There, I met the lodge manager Tawanda. He gave me a brief orientation and put me up in one of the guest cottages, which was very luxurious. (You can see for yourself here.) The views from there and from the bar were spectacular, looking down the valley towards the Kenyan border. The only problem came when they started burning the long grass to encourage new growth. The smoke clouded the view, and the burnt areas looked more like the plains of Mordor!

My usual routine was to go out on morning and evening game drives from 0600-1200 and from 1600-1900 (or later for a night drive). If guests wanted my company, I’d ride with them. Otherwise, I went on my own with just a driver/guide. Meals were pretty flexible. Breakfast was usually prepared for us on the game drive, and I generally took lunch and dinner in my room unless the guests invited me to eat with them. The only choice I had to make was whether to go into the Serengeti National Park. Staying in the Klein’s ‘concession’ was free, but the Serengeti entrance fee was around $71, so I didn’t want to go there every single day if I could help it. Having said that, the Serengeti was a lot bigger, and my chances of seeing game increased dramatically, so I didn’t mind too much. The birds and animals in the concession were also a lot shyer and more skittish than anywhere else I’ve been in Africa. Getting to know the minimum safe distance took some time, and I couldn’t get nearer than 40 yards to the Thomson’s gazelle!

The first few guests were two lovely American couples, Bob and Sue and Monica and Kurt. We spent most of our days together, going on game drives and having dinner in the bar/restaurant. I didn’t do much teaching, but it was nice to have such good company. If you’re looking for wealthy, successful, intelligent, well-educated and interesting people, a safari is a good place to start!

After a few days, the camp had no more guests, so from 11-15 March they sent me down to Serengeti Under Canvas, which is a mobile camp they set up for a few weeks at various different locations in order to follow the Great Migration of zebra and wildebeest. At the time, it was at Lake Ndutu in the Southern Serengeti, so I was driven down there with my cameras and a bag full of clothes and toiletries. It was a long drive of around six hours with a stop at Naabi Hill, but at least I had a chance to take some pictures on the way.

Once I got there, the assistant manager Ben gave me another orientation, and I was immediately asked to go on a game drive with two American couples, Scott and Amie and Chris and Amy. The following day, I went with another couple called Xavier and Genevieve, and, in each case, we all got on very well together. And more to the point, there was lots of game to see. It was low season at Klein’s, and it was quite difficult to find any animals at times, although we were quite lucky with the local Kuka pride of lions. They were almost constantly mating, so I got a few good shots of that.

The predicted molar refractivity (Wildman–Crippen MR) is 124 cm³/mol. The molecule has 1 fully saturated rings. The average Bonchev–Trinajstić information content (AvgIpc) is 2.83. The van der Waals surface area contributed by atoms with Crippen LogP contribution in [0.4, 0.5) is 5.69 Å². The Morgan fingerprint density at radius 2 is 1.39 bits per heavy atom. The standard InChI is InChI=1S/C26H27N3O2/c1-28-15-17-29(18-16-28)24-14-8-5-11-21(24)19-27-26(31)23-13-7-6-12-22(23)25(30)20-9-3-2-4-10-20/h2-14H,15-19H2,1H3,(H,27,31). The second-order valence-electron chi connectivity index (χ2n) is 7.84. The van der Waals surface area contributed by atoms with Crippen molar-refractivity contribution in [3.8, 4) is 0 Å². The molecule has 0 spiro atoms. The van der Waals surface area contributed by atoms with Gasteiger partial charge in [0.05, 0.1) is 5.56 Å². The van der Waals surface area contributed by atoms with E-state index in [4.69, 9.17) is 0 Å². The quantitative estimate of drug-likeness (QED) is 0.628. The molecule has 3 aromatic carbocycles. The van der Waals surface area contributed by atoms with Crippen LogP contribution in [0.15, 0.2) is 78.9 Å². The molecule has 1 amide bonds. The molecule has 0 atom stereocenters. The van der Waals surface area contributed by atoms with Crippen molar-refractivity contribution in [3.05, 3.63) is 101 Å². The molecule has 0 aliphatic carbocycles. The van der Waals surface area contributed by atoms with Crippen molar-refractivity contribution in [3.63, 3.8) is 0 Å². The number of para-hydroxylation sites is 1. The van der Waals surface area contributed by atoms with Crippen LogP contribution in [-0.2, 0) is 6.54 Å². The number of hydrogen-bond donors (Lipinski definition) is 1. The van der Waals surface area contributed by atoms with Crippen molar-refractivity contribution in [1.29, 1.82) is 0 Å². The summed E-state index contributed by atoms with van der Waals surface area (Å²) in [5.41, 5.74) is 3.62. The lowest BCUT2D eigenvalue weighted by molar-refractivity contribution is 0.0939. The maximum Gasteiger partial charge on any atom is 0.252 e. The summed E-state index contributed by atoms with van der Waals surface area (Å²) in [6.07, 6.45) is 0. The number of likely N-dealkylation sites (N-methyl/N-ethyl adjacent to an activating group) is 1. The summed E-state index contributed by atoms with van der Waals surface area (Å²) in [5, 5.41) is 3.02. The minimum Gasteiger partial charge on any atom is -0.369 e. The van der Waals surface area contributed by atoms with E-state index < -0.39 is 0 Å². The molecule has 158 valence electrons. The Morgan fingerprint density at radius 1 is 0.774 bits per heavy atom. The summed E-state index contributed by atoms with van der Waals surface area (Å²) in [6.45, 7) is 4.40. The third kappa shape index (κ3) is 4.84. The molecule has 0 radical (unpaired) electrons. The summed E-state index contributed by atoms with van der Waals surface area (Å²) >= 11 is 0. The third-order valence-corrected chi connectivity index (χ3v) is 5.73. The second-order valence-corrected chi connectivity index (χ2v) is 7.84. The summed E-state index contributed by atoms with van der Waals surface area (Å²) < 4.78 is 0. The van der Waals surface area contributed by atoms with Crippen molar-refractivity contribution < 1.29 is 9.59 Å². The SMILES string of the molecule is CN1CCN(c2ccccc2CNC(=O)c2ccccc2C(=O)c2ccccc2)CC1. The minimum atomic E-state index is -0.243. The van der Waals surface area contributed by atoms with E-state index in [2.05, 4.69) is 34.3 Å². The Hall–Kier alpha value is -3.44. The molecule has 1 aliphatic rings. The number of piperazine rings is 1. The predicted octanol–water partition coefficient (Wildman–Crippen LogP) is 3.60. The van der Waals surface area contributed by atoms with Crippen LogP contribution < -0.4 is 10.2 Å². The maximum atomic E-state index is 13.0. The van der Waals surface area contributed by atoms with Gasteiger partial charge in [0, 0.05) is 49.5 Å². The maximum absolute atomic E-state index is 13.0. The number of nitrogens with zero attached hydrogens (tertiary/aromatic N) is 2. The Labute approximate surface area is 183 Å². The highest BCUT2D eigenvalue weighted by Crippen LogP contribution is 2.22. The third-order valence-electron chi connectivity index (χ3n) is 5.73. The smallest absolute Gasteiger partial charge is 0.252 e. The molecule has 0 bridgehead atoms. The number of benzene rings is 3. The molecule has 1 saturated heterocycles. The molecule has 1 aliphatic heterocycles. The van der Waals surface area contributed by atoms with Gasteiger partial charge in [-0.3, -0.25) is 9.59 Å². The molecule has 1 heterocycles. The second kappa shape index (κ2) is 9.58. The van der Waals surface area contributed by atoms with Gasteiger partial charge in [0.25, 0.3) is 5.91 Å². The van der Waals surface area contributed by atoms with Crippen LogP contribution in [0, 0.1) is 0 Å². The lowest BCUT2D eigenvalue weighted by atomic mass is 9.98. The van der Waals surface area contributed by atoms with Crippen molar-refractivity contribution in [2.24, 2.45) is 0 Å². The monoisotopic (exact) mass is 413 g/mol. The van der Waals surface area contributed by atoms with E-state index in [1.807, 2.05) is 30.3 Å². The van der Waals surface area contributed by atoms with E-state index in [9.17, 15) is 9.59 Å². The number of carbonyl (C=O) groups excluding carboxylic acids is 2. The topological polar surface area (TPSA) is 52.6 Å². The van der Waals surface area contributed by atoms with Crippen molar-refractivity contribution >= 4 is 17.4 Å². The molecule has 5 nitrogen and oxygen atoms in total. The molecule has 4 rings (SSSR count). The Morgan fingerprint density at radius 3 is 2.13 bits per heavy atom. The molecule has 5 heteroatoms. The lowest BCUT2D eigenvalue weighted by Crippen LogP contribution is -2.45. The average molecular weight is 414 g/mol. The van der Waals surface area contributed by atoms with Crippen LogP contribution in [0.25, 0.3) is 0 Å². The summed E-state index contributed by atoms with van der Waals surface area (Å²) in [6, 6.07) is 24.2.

One can only imagine what these lions are shouting at each other…!

“No means no!”

“No means no!”

Klein’s was good for lion, elephant and buffalo, but Under Canvas had 700,000 zebra and 2,000,000 wildebeest - plus all the usual predators! Unsurprisingly, I took as many pictures in five days at Under Canvas as I had in 10 days at Klein’s, and I was lucky in being able to see eight lion cubs putting on an almost daily show!

“Bundle…!”

“Bundle…!”

When I went back to Klein’s, I went on one game drive with an international couple called Boris and Watanan with their 17-year-old son Nico followed by a few on my own with a local driver called Patita. After that, there was another lull in bookings, so I went back to Under Canvas again for a couple of nights. I went on one game drive on my own with a chap called Moses and then a long one with three more Americans called Margy, Kath and Michael. Finally, I returned to Klein’s, where a party of 12 Americans arrived on 25 March. They didn’t need my services, though, so we simply had a few drinks at the bar together, and I did my game drives on my own again with a driver called Alpha. He’s the camp’s star soccer player, so he was a bit disappointed when Klein’s got beaten on goal difference by the Ngorongoro Crater Lodge in the &Beyond championships! I’ve since been on game drives with Desray and Trevor and Jim.

Overall, it’s been a very good experience so far, and I’m very grateful to Claire and &Beyond for giving me the chance to do what I love. I had a lot of logistical problems to deal with before I flew out, so it was a relief to arrive safely. Both the guests and the staff have been great. I’ve met some lovely people, and nothing is too much trouble for the local staff - does the word ‘no’ even exist in Masai or Swahili?! I’ve been a bit disappointed not to be able to take more action shots, including slow pans, and, of course, not to see more kills, but I have witnessed a huge range of animal life, including 54 different animals and 111 different birds (see full list below). There haven’t been any truly great moments or any truly appalling disasters, but, if you asked me what my ‘highs and lows’ have been, this would be my list: